TABLE 5 Mapping of A-CSI Request Field Values to A-CSI Report Types. Value of CSI request field Description ‘000’ No A-CSI report is triggered ‘001’ A-CSI report is triggered for a CSI measurement associated with DL fixed TTIs and for serving cell c ‘010’ A-CSI report is triggered for a CSI measurement associated with DL flexible TTIs and for serving cell c ‘011’ A-CSI report is triggered for a CSI measurement associated with DL fixed TTIs and for a 1st set of serving cells configured by higher layers ‘100’ A-CSI report is triggered for a CSI measurement associated with DL flexible TTIs and for a 1st set of serving cells configured by higher layers ‘101’ A-CSI report is triggered for a CSI measurement associated with DL fixed TTIs and for a 2nd set of serving cells configured by higher layers ‘110’ A-CSI report is triggered for a CSI measurement associated with DL flexible TTIs and for a 2nd set of serving cells configured by higher layers ‘111’ Reserved

A support for indicating an A-CSI type can be further extended to indicate a respective measurement report for a specific DL flexible TTI. A same correspondence to a specific DL flexible TTI can be defined for a P-CSI report. The reason for distinguishing among DL flexible TTIs is because a respective interference can be different for different DL flexible TTIs. Alternatively, a UE can determine how to perform the CSI measurements as described in a subsequent embodiment.

FIG. 13 illustrates an example for an existence of different interference characteristics in different flexible TTIs. As shown in FIG. 12, TDD UL-DL configuration 1 is used in reference cell#1 1310, TDD UL-DL configuration 2 is used in interfering cell#2 1320, and TDD UL-DL configuration 3 is used in interfering cell#3 1330. In DL TTI#0 (or DL TTI#0, DL TTI#5, DL TTI#6, and DL TTI#9) in cell#1 1340, cell#2 1350, and cell#3 1360, an interference experienced by DL transmissions is statistically same. In TTI#3, an interference in cell#2 1352 is from UL transmissions both in cell#1 1342 and in cell#3 1362. Therefore, in TTI#3, PDSCH transmissions to a UE in cell#2 that is located towards cell#1 or cell#3 experiences interference from UL transmissions. In TTI#4, an interference in cell#2 1354 is from DL transmissions in cell#1 1344 but from UL transmissions in cell#3 1364. Therefore, in TTI#4, a PDSCH transmission to a UE in cell#2 that is located towards cell#1 experiences interference from DL transmissions and a PDSCH transmission to a UE in cell#2 that is located towards cell#3 experiences interference from UL transmissions. Finally, in TTI#8, an interference in cell#2 1356 is from UL transmissions in cell#1 1346 but from DL transmissions in cell#3 1366. Therefore, in TTI#8, a PDSCH transmission to a UE in cell#2 that is located towards cell#1 experiences interference from UL transmissions and a PDSCH transmission to a UE in cell#2 that is located towards cell#3 experiences interference from DL transmissions. In conclusion, not only there exists interference variation between the two DL TTI types (DL fixed TTIs and DL flexible TTIs) but also there exists interference variation in different DL flexible TTIs.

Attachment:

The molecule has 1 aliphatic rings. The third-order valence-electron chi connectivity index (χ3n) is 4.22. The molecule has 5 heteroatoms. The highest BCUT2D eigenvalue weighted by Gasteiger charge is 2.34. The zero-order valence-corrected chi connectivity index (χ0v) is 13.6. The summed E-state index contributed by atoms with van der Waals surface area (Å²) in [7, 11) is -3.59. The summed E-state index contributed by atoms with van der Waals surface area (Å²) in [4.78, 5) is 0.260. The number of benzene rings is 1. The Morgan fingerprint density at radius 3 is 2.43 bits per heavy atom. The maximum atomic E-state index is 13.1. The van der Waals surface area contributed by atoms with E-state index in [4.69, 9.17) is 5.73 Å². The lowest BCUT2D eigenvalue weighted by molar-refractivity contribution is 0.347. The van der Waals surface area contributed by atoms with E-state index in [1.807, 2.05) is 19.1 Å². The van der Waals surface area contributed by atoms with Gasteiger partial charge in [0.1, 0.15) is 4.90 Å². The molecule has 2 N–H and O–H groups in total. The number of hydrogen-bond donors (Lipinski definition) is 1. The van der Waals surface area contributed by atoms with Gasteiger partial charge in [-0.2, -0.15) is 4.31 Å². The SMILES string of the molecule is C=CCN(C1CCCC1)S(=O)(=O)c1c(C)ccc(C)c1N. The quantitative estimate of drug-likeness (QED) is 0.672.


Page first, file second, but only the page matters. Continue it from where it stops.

In one approach to address such interference dependence on an index of a DL flexible TTI, respective P-CSI and A-CSI reporting processes can be supported that are based on a measurement using CSI-IM resources only for the corresponding DL TTI. For P-CSI, respective reports can be supported based on previously described methods for supporting P-CSI for DL fixed TTIs and for a DL flexible TTI.

For A-CSI reporting, same options exist as described for A-SRS reporting when triggered by a DCI format scheduling a PDSCH. Therefore, in a first option, if an A-CSI report is triggered, all A-CSI reports for respective DL flexible TTIs can be included in a same PUSCH. In a second option, if the DL TTI of a PDCCH transmission triggering an A-CSI report is fixed or flexible, the respective DL TTI for the A-CSI report is correspondingly fixed or flexible. In a third option, the A-CSI request field can be further expanded to provide an index to specific DL TTIs for which respective A-CSI reports are to be included in a PUSCH.